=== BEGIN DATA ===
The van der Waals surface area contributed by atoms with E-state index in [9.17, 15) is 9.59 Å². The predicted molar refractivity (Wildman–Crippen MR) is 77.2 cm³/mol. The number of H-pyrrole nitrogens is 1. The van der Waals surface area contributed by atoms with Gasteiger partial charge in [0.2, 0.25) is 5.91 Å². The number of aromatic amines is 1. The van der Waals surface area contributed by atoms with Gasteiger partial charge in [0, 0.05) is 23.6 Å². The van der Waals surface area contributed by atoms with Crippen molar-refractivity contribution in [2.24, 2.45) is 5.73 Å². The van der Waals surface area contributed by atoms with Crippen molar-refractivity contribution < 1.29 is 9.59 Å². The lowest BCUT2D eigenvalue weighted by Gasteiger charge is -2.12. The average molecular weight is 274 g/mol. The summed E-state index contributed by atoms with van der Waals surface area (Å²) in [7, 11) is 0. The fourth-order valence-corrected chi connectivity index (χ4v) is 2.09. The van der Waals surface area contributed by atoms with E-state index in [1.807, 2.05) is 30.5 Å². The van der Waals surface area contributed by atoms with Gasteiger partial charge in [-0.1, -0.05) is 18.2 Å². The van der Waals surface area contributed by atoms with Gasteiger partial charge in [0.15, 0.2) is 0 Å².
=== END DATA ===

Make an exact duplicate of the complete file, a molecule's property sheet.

The van der Waals surface area contributed by atoms with E-state index in [9.17, 15) is 9.59 Å². The predicted molar refractivity (Wildman–Crippen MR) is 77.2 cm³/mol. The number of H-pyrrole nitrogens is 1. The van der Waals surface area contributed by atoms with Gasteiger partial charge in [0.2, 0.25) is 5.91 Å². The number of aromatic amines is 1. The van der Waals surface area contributed by atoms with Gasteiger partial charge in [0, 0.05) is 23.6 Å². The van der Waals surface area contributed by atoms with Crippen molar-refractivity contribution in [2.24, 2.45) is 5.73 Å². The van der Waals surface area contributed by atoms with Crippen molar-refractivity contribution < 1.29 is 9.59 Å². The lowest BCUT2D eigenvalue weighted by Gasteiger charge is -2.12. The average molecular weight is 274 g/mol. The summed E-state index contributed by atoms with van der Waals surface area (Å²) in [7, 11) is 0. The fourth-order valence-corrected chi connectivity index (χ4v) is 2.09. The van der Waals surface area contributed by atoms with E-state index in [1.807, 2.05) is 30.5 Å². The van der Waals surface area contributed by atoms with Gasteiger partial charge in [-0.1, -0.05) is 18.2 Å². The van der Waals surface area contributed by atoms with Gasteiger partial charge in [0.15, 0.2) is 0 Å².